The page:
Nowadays for a lot of tasks, we are using deep neural networks or deep learning. While working with deep learning very often we face situations like overfitting and overconfidence. Overfitting is relatively well studied and can be tackled with several strategies like dropout, weight regularization, early stopping, etc. We have tools for tackling overconfidence too. With label smoothing, we can handle both of these problems.

## What is Label Smoothing?

It is a method of making a model more robust so that it can generalize well. Label smoothing is a loss function modification that has been demonstrated to be highly beneficial for deep learning network training. It enhances image classification, translation, and even speech recognition performance. To have a more solid understanding, let’s have some preliminary assumptions.

### Initial intuitions

Let we are trying to deal with a classification problem. In the problem, we have \( K \) candidate classes. The labels are \( [1, 2, …, K] \). We can get the predictions from the last layer of a neural network as:

\[

p_k = \frac{exp(x^Tw_k)}{\sum_{l=1}^{L}exp(x^Tw_l)}

\]

Here, \( p_k \) is the likelihood of the model assigning label \( k \), \( w_i \) is the weights of the \( i^{th} \) layer, and \( x \) is the vector containing activations. Now we can use the cross-entropy as the loss function and try to minimize it.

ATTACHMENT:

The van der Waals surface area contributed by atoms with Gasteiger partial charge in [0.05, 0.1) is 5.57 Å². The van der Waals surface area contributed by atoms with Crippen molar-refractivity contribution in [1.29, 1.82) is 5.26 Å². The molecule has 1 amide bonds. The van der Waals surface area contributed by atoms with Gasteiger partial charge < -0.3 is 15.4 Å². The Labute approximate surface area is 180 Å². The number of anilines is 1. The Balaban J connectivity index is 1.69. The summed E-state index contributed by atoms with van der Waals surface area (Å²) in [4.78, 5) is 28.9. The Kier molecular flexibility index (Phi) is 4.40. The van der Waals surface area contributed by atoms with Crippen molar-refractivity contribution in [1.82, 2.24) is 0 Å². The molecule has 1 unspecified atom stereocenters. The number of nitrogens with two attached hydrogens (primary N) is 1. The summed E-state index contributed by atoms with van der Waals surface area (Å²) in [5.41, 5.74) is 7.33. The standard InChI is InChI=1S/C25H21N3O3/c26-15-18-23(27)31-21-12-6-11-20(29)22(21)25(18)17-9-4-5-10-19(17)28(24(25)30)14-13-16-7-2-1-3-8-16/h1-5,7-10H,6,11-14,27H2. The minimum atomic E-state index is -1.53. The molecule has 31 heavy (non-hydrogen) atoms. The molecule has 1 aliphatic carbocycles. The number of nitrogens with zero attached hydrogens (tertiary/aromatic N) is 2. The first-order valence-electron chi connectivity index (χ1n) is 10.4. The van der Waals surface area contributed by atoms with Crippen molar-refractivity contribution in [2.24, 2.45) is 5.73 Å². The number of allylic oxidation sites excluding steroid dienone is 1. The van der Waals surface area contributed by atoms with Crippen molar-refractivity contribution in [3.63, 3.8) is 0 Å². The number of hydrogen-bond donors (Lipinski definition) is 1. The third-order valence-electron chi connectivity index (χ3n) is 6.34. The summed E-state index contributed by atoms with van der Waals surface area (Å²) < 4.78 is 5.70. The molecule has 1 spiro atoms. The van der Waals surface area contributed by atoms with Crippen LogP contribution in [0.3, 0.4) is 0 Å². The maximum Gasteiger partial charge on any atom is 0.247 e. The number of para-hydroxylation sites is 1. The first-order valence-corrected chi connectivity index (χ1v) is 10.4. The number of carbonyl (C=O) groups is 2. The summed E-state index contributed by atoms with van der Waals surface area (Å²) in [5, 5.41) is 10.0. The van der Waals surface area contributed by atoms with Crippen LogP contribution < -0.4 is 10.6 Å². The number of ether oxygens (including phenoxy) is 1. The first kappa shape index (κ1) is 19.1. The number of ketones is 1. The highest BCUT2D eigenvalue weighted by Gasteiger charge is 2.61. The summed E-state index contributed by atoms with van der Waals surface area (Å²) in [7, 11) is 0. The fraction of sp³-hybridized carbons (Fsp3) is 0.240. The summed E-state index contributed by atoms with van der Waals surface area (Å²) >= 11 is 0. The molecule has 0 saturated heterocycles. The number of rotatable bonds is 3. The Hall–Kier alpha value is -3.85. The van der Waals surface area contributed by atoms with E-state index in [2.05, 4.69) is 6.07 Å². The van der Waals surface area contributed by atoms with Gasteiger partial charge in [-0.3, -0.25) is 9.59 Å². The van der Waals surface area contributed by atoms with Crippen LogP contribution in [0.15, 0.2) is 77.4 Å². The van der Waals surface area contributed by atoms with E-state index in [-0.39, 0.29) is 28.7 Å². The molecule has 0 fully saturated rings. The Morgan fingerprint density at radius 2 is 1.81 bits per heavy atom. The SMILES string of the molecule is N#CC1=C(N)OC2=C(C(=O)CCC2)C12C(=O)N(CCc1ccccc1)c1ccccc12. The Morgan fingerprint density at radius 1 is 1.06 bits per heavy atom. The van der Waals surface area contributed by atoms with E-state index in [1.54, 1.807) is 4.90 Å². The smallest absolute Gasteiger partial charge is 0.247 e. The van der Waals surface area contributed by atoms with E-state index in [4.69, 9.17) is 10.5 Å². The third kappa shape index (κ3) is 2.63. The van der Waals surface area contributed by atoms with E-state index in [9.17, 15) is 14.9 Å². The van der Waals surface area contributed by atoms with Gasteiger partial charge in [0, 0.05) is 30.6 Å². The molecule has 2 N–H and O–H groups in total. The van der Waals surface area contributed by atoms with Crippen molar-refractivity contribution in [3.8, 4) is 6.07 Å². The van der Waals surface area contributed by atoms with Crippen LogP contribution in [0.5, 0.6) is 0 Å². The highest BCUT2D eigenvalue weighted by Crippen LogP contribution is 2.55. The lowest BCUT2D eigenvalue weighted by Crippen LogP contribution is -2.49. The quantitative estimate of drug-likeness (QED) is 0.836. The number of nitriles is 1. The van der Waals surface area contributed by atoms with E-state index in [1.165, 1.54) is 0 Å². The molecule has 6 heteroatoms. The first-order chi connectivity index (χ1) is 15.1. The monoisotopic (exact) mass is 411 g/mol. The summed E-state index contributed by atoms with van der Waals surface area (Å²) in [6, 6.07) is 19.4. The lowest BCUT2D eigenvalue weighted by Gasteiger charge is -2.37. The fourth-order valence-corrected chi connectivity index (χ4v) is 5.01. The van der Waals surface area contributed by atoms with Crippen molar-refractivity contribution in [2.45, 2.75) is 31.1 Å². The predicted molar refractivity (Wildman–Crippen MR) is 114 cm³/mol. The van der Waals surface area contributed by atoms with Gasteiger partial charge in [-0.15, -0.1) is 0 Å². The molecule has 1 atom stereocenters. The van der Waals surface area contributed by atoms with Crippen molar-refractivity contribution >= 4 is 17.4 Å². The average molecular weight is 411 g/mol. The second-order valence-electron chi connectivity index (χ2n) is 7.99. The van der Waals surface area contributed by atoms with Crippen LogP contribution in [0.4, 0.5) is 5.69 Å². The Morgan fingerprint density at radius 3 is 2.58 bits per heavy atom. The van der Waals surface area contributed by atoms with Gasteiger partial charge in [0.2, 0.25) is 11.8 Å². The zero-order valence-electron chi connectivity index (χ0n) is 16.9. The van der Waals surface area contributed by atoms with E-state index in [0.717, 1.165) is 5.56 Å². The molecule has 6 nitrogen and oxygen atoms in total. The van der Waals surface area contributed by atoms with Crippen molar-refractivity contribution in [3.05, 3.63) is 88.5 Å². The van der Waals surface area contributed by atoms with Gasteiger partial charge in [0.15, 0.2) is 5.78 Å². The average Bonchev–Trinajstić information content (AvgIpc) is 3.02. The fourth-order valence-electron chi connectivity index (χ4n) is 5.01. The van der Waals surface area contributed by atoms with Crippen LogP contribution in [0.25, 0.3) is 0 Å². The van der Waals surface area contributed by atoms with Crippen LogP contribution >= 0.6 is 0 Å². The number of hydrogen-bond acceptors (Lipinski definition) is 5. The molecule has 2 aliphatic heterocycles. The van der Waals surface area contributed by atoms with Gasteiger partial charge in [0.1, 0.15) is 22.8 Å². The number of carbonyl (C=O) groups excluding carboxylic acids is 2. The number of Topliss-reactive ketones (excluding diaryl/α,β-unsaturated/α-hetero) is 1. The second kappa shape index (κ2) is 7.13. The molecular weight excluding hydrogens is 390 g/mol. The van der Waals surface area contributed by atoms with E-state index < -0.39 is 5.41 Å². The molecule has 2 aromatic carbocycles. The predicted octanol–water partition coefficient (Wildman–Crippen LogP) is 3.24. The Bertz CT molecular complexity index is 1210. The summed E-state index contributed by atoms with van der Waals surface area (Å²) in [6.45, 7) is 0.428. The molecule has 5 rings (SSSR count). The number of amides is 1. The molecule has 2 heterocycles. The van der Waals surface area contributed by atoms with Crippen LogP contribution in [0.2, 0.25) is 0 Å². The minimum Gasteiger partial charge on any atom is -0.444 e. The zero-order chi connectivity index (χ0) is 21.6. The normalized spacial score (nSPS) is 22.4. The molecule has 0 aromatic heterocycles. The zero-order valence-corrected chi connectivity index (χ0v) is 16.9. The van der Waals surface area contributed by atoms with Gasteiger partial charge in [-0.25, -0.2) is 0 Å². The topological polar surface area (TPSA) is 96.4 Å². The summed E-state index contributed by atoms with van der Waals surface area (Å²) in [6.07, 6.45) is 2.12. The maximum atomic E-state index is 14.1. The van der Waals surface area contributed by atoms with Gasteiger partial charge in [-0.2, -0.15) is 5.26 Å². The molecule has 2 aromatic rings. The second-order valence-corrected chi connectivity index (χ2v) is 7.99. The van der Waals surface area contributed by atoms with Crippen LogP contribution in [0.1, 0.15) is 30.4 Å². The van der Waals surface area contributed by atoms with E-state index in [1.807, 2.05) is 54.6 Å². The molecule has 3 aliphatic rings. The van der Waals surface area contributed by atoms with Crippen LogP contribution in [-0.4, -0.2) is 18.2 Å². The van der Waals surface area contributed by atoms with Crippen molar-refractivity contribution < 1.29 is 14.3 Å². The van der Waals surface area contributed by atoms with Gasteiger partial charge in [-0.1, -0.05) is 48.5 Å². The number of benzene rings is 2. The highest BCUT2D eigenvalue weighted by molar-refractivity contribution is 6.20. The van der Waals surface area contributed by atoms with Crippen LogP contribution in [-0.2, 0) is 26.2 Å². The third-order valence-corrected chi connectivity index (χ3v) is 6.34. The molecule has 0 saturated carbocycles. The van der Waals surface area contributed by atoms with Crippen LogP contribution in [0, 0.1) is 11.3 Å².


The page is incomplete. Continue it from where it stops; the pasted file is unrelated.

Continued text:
We have been doing this for a long time, right? So what’s the problem now? The problem is with hard targets. A model has to produce a large logit value for the correct label. The gradient descend will try to make \( p_k \) as close to the target as possible. It will also try to maximize the difference between the largest logit and all other logits. This reduces the ability of the model to adopt. As a result, being overconfident. This may lead the model to overfit also.

### Label Smoothing – the tool we need

Label smoothing can solve the discussed problem. We can define label smoothing as:

\[

y_k^{LS} = y_k(1-\alpha) + \frac{\alpha}{K}

\]

We can call this a soft target. Here, \( \alpha \) is a hyperparameter that determines the amount of smoothing. for \( \alpha = 0 \) it becomes a hard target.

That’s all for this post. I hope this post will help you to enrich your understanding of label smoothing in machine learning or deep learning. I am a learner who is learning new things and trying to share with others. Let me know your thoughts on this post. You can get more machine learning-related posts here.